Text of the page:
If you go
What: Gettysburg Bluegrass Festival
When: 2 p.m. to 10 p.m. Thursday, Aug. 13; 11 a.m. to midnight Friday, Aug. 14 and Saturday, Aug. 15; and 10 a.m. to 4:30 p.m. Sunday, Aug. 16
Where: Granite Hill Camping Resort, 3340 Fairfield Road, Gettysburg
Cost: $35 for a one-day pass Thursday or Sunday, $45 for a one-day pass Friday or Saturday, $65 for a two-day pass Saturday and Sunday, $100 for a three-day pass Friday through Sunday and $125 for a four-day pass. Children under 12 with a parent are free at the gate. Children 12-16 with a parent are half-price at the gate.
Purchase tickets: Call 1-800-642-TENT.
More information: Visit gettysburgbluegrass.com
Thirty-three years ago, Herbert Wardell stumbled into the Gettysburg Bluegrass Festival for the first time.
The Newark, Del., man was in the area for military training and planned to stay at the Granite Hill Camping Resort , 3340 Fairfield Road, Gettysburg. When he found out the campground would be hosting the festival on the same weekend, he reluctantly bought a ticket.
This weekend, the 80-year-old will attend the biannual event for his 65th time.
"I thought it was great (the first time)," he said. "That's why I came back. It's a good family campground, great variety and a lot of various bluegrass musical groups which a lot of the other festivals don't have."
The 71st event will bring more than 20 nationally known bluegrass artists on two stages to the campground Aug. 13-16. About 2,500 are expected to attend.
Here are eight things you should know if you go.
1. The lineup includes returning favorites and newcomers.
While some might consider multi-Grammy Award-winning act Rhonda Vincent & The Rage the headliner of the festival, event promoter Rich Winkelmann said there is no official headliner this year.
"I don't like to refer to anyone as the headliner because we have such a top-heavy lineup," Winkelmann said. "We have a reputation for bringing in a really high level of acts that most festivals either can't or don't do."
Vincent, who is one of the most frequent touring artists in the bluegrass circuit, has performed at the Gettysburg festival about 30 times, Winkelmann said. Traditional bluegrass band Dry Branch Fire Squad and contemporary bluegrass band The Seldom Scene are also returning for their 71st and 70th time, respectively.
New to the festival this year are young bands Chatham County Line and Headwaters. Other noteworthy acts include The Travelin' McCourys, Danny Paisley & The Southern Grass, Doyle Lawson & Quicksilver, Mountain Heart and Band of Ruhks.
2. Bring lawn chairs or a blanket.
Chairs are not provided at the festival, so you'll need to bring your own. The "chair dance" begins when the gates open at 8 a.m. on Thursday. That's when guests bring their chairs and set them up in rows in front of the stage to reserve their spot for the weekend. If you want a good seat close to the stage, make sure you arrive early. Tents and umbrellas are also permitted.
3. Bring a bathing suit.
According to Winkelmann, one of the best places to view the concert on a hot August afternoon is in the shallow end of the swimming pool with a drink in hand. From that spot, the performers will only be 50 to 100 feet away, he said.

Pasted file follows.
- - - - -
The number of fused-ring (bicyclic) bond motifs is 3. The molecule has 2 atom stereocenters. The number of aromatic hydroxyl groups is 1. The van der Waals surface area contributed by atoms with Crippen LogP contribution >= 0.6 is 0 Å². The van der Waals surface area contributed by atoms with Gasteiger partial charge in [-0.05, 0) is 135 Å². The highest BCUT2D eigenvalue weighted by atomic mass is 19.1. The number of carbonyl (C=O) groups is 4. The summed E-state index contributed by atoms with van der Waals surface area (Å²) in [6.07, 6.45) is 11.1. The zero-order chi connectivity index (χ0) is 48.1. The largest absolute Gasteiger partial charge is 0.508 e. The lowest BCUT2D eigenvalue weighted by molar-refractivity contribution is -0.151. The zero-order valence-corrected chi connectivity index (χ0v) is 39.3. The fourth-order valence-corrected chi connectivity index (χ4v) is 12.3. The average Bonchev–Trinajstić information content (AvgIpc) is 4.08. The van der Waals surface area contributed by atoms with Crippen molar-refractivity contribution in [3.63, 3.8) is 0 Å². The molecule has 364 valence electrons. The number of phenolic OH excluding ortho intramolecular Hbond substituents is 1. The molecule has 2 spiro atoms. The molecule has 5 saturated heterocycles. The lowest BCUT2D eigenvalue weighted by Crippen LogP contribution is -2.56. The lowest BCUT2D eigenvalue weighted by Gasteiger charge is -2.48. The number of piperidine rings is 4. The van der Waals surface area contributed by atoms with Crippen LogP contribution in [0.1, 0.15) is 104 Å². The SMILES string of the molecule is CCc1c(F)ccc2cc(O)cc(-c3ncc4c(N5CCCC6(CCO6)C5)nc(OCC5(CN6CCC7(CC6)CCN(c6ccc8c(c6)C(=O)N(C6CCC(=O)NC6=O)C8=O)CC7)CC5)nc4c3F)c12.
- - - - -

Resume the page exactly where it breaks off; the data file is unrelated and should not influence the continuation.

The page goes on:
4. Don't miss the All-Star Jam on Friday.
One-hour up-close and informal learning sessions, presented by festival performers, will be held throughout the day Thursday through Saturday on the workshop stage. If you only attend one session on the workshop stage, make sure it's the All-Star Jam, which starts between 5 and 5:30 p.m. on Friday.
The idea of the All-Star Jam stems from the Appalachian Mountain tradition of sitting on the porch, having a beer and "picking" strings, Winkelmann said.
"My idea was to get these top level performers to do that in an informal setting," Winkelmann said. "Get a banjo player from one band and a guitar player from another band and mix it up so that the fans get to see a lineup that they wouldn't ever have the opportunity to see."
This year's jam session includes lead vocalist and guitarist Russell Moore of IIIrd Tyme Out, mandolin player Doyle Lawson of Doyle Lawson & Quicksilver, fiddler Jason Carter and banjo player Rob McCoury from The Travelin' McCourys and more, Winkelmann said.
"It's become a fan favorite," he said.
5. Food and alcohol is available.
About five to seven food vendors will set up on site, offering Cajun and American cuisine and desserts. Beer and wine will also be available at the snack bar, but guests are welcome to bring their own food and drinks, including alcohol.
6. The Granite Hill Resort facility is open to all festival attendees.
All guests, even those not camping overnight, are welcome to use Granite Hills' amenities, including swimming, fishing, boating, adventure golf, tennis, arcade, sand pit and playgrounds.
7. Stay up late for the campfire jamming.
When the last band of the night finishes its set and people start to head back to their campsite, hotel or home, that's when the party gets started at Granite Hill. Festival attendees often forget about the late-night campfire jams, Winkelmann said, but they're worth sticking around for. Sometimes, people stay up all night jamming, he said.
"As the shows wind down, you can hear jamming going from all over the campground," he said. "If you've got your mandolin and you stroll into a group and want to pick, people will be very welcoming. Or if you want to listen, people will be welcoming."
Good places to find campfire jams are on Berger Hill and at the main camp, Winkelmann said.
8. The concert will be broadcast on FM radio station 106.3.
If it's raining and you don't want to sit outside, listen to the concert on the radio from your car, home or camper.